If you are thinking of taking advantage of the program, you have until June 22, 2011 to get your application in.
More info: paddlepass.com
As the calendar moves over into spring, Aquapac® – makers of 100 percent waterproof protective cases – rolls out its brand new Stormproof™ range, a colorful 14-item collection of affordable waterproof packs and pouches designed for outdoor use.
Being delivered in time to stave off April showers, the breadth of the new Stormproof range includes small pouches that hold and protect phones and MP3 players, to camera bags, padded laptop cases, drybags and backpacks. While not intended to be submersible, the Stormproof range offers lightweight and simple-to-use protection for outdoor enthusiasts to safeguard their equipment against the elements.
Spot LLC announced another recall of one of their products. You might remember last year when the SPOT Satellite GPS Messenger was having problems transmitting and also got recalled. Now it seems their SPOT Satellite Communicator which comes with the DeLorme Earthmate PN-60w is having similar issues.
In the press release, Spot announced that, “in certain incidents, intended messages may not be transmitted, including requests for help or emergency assistance, when the SPOT Satellite Communicator is used at temperatures below 40 degrees Farhrenheit/4.44 degrees Celsius.”
It seems that the company manufacturing the communicator substituted a couple of parts that were, “not meeting operating specifications”. Those keeping track will note that is what happened last time also.
Here are the full details on the recall including SPOT contact information.
Want to work for the American Canoe Association? If so, then you are in luck as they just posted the plumb job of Safety Education & Instruction Coordinator.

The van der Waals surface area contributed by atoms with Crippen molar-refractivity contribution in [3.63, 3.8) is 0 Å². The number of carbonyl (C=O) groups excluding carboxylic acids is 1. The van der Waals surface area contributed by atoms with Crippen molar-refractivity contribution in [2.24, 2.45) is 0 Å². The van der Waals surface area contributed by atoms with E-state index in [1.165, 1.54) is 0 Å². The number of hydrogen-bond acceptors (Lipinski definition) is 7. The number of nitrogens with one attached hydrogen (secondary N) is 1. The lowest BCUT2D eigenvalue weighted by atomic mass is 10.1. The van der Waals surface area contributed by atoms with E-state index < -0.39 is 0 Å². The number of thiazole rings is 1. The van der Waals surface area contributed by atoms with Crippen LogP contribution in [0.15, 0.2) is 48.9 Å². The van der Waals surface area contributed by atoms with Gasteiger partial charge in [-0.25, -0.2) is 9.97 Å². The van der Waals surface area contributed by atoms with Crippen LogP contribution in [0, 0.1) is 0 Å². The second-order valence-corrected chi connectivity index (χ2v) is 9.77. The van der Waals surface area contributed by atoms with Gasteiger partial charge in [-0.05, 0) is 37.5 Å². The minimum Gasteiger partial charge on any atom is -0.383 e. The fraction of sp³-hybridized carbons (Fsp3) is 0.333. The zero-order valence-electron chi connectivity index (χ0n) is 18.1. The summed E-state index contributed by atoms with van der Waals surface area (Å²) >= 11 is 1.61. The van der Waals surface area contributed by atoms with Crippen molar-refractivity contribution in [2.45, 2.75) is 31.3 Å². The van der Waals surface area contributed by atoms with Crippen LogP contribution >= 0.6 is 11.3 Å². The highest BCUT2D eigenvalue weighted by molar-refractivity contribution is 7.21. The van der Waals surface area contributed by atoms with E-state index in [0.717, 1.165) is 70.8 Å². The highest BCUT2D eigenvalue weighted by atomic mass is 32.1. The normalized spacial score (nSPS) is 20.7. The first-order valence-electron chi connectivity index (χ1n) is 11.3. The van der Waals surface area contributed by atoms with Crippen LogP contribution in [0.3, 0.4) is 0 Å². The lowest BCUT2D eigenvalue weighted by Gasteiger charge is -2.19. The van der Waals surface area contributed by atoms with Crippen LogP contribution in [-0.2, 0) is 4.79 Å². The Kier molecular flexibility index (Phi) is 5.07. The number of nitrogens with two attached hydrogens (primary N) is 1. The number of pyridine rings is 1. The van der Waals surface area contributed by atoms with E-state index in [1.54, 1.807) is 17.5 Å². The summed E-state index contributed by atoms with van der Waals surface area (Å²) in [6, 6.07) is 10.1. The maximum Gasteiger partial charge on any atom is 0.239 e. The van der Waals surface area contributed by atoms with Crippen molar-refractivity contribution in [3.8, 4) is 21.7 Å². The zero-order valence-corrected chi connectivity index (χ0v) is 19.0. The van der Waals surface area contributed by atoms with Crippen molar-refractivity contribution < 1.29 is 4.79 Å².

According to the job description, the Safety Education & Instruction Coordinator position has "primary oversight of the day to day management of the National Paddlesports Instruction Program. This includes working with other staff, individual instructors, the general public, and the appropriate committees and councils of the ACA. The SEI Coordinator must work with a high level of diligence and courtesy while enforcing a national paddlesports standard."
If you enjoy watching big ships on the water you might also be interested in watching and following their route while sitting in your gloomy, broom storage size, windowless office at work.
Marinetraffic.com integrates Google maps with the live transponder data aboard large commercial vessels. With a couple clicks of the mouse you can zoom in and see what ship you are staring at and learn all about it including name, country of origin and what it carries. Many of the ships also have photos listed that have been uploaded by visitors of the site. A great feature is that you can also track the last 24-48h of where the ship has been.
Today on CBC I learned that there is a ship blocking the St. Lawrence Seaway in Montreal. I guess it got sideways and is blocking the entire canal from side to side. Just checked and yep, it’s still blocking everything. Below is capture. You can view the live view here. Looks like the tugboats are on their way.
Do you own this axe? If you do you should know that Gerber has announced a recall of it because the knife was slipping out of the handle and lacerating people while in use. So far five people have required stitches.
If you currently have one, Gerber says to remove the knife from the axe handle then contact Gerber to receive a free handle cap, which will hold the knife in the axe handle during transport and storage.
Maybe I’m just not in touch with my inner lumberjack but I don’t see the improvement of a slip out knife in the handle over a standard axe. I must be missing something there.
Gerber Legendary Blades can be reached at (877) 314-9130 between 9 a.m. and 5 p.m. PT, Monday through Friday. For more info visit gerbergear.com.